It is pertinent to mention here the Indian Oil Corporation versus Consumer Protection Council Kerala case of 2004. The SC had made it clear then that the relationship between dealer and manufacturer was one of principal to principal and not of principal and agent. Hence, both are liable for their own wrongs.
How It Happened
In order to avoid crushing a dead animal on the road, the driver took a steep left turn, but the steering got stuck. The car landed in a deep trench and was severely damaged. The complainant alleged before the consumer forum that manufacturing defect had caused the accident and obtained an order for replacement of the car with compensation. The State Commission, however, reversed the replacement order, but asked the manufacturer to pay three lakh rupees for repairs along with Rs 2,000 as the cost of litigation.
The complainant moved the National Commission seeking replacement of the vehicle or its whole body. Here, the commission held that the car went to the workshop as many as 11 times and that the defect was admitted right in the beginning even before issue of invoice. Hence, it amounted to manufacturing defect and it was presumed that the same defect had caused the accident. The court held that there was absolutely no need to take expert opinion at that stage.
At the same time, the court held that if the entire cost of repair was paid and the vehicle ran well, there would be no need to replace the whole body. It held that a car ran with assembled parts that could be either repaired or replaced. Thus, the National Commission retained the order passed by the State Commission, but increased the cost of litigation from Rs 2,000 to Rs 10,000.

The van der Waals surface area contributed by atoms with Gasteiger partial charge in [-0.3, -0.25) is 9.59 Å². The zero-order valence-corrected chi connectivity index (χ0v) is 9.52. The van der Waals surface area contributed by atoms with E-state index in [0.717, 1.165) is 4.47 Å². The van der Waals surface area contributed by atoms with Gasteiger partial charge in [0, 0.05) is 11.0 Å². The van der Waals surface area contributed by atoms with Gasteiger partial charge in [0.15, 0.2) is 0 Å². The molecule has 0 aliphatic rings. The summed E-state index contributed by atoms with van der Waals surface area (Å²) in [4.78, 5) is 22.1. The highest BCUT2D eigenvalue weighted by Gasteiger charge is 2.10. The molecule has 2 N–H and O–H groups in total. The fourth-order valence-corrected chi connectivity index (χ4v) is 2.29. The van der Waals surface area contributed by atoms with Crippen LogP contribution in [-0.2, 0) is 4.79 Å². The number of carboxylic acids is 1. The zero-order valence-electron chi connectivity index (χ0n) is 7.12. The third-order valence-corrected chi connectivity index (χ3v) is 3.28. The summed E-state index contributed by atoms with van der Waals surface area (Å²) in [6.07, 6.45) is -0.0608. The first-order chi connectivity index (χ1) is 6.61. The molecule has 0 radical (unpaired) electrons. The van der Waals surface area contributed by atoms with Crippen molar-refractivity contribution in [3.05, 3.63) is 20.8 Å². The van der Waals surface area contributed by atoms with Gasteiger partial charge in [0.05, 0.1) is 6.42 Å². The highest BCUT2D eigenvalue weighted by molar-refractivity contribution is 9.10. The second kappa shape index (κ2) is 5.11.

During the hearings of the above-discussed case, a number of judgements were taken into consideration. Some of these are mentioned below. • Maruti Udyog Ltd versus Susheel Kumar Gabgotra: Supreme Court held that where defects in various parts of a car were established, direction for replacement of the car would not be justified. Replacement of the entire item or replacement of defective parts only was called for. • Surendra Kumar Jain versus RC Bhargava & others: This was the escalation of a case from the State Commission by a complainant who was asking for replacement of the car. He had appealed that the car developed problems from the very beginning. These were attended to from time to time, but he had not purchased a car for taking it to the workshop with such regularity – on almost 11 occasions within a year. The State Commission had already awarded Rs 25,000 as compensation and Rs 2,500 as costs. After thorough investigation of the case, the National Commission held that ‘ the only major fault found in the car was a leaking radiator, which was normal considering the age of the radiator. The radiator was replaced as requested by the complainant. At this stage, we do not wish to get into the controversy of whether the radiator was repaired or replaced. The fact remains that vehicle is on road, and is running, and since the State Commission has already compensated the complainant for the inconvenience caused to the complainant during the warranty period for having taken the vehicle on different occasions, we see no ground to interfere with the well-reasoned order passed by the State Commission. In the aforementioned circumstances, we see no merit in this appeal, hence dismissed.’